Susan Granger’s review of “Diary of a Wimpy Kid: Dog Days” (20th Century-Fox)
Set during summer vacation, “Wimpy Kid” Greg Heffley (Zachary Gordon), the celebrated hero of the popular children’s book series, is looking forward to hanging out with his friends. But then he realizes that his parents’ (Rachael Harris, Steve Zahn) plans for family togetherness in the great outdoors don’t include watching his beloved video-games or reading comics.
So Greg joins his best friend Rowley Jefferson (Robert Capon), slurping fruit smoothies at Rowley’s fancy country club, but that doesn’t quite work out the way he’d planned. Then the beach trip that he was looking forward to is cancelled because the Haffleys don’t have enough money – which leaves Greg enduring embarrassing calamities at the town’s public pool. A camping trip with Rowley’s parents goes horribly wrong and their “V.I.P. lawn care service” is a bust. Plus, Greg must endure manipulative Roderick (Devon Bostick), his obnoxious older brother who is obsessed with his heavy metal band called Loded Diper.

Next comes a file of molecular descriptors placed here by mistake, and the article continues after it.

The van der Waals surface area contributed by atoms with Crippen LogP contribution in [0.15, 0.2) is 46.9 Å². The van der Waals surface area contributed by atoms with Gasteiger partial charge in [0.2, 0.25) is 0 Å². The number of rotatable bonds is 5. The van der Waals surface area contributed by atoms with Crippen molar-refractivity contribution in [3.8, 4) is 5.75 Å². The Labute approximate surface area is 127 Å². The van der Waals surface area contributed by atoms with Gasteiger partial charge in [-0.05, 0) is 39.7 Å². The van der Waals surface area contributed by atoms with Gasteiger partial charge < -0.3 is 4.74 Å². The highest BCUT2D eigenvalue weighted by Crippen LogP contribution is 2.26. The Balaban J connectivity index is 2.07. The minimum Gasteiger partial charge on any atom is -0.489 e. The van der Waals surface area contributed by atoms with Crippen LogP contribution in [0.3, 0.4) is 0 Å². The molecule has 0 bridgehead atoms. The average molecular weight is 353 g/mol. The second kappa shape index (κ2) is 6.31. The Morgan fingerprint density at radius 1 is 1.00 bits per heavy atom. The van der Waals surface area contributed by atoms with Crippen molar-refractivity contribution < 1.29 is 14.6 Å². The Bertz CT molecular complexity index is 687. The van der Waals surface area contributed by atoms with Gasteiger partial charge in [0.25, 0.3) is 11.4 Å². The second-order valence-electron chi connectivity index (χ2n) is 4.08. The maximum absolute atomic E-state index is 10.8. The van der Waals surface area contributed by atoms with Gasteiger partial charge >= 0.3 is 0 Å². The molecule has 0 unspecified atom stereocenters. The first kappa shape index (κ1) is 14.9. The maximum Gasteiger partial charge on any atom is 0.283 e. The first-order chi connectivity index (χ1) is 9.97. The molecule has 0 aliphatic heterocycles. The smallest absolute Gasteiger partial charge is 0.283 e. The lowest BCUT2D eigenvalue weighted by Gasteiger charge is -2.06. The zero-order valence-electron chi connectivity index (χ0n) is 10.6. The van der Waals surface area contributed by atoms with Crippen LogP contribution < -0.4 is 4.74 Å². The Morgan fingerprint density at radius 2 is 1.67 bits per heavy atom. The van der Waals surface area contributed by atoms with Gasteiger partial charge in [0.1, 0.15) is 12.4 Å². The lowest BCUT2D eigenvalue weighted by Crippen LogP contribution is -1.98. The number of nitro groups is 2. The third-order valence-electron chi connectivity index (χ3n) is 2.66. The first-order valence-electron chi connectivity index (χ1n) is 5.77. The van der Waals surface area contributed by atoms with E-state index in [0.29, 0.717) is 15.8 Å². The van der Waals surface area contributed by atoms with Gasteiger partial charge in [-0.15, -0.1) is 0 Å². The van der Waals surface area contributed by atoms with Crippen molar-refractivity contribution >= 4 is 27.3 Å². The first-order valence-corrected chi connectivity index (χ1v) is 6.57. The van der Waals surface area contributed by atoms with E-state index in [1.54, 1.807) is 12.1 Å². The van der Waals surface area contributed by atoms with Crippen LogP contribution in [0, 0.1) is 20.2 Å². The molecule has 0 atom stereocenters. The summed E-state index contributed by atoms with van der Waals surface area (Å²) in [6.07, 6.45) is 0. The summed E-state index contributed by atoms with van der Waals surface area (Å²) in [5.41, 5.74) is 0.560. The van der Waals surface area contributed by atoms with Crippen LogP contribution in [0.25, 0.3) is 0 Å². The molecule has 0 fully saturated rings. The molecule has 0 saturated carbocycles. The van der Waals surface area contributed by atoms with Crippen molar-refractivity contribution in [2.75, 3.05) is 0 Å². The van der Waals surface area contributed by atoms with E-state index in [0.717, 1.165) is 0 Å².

Scripted by Maya Forbes and Wallace Wolodarsky and directed by David Bowers, it’s based upon author/cartoonist Jeff Kinney’s third and fourth books, combining episodic storylines because actor Zachary Gordon is growing up; now a teenager, his voice is changing.
In case you’re curious, the term “dog days” is related to Sirius, the brightest star in the heavens, which the ancient Egyptians called the Dog Star in honor of their god Osiris, whose head resembled that of a dog. For about 20 days, beginning in late July, Sirius rises and sets with the sun, so Egyptians and Romans concluded that the presence of Sirius, added to the heat of the sun, created a stretch of hot, sultry weather – hence the “dog days of summer.” However, scientists have since proven that the excessive heat is not due to the added radiation from this far-away star; instead, it’s a direct result of the earth’s tilt.
On the Granger Movie Gauge of 1 to 10, “Diary of a Wimpy Kid: Dog Days” is a family-friendly 5, as Greg’s angst takes a more adolescent turn.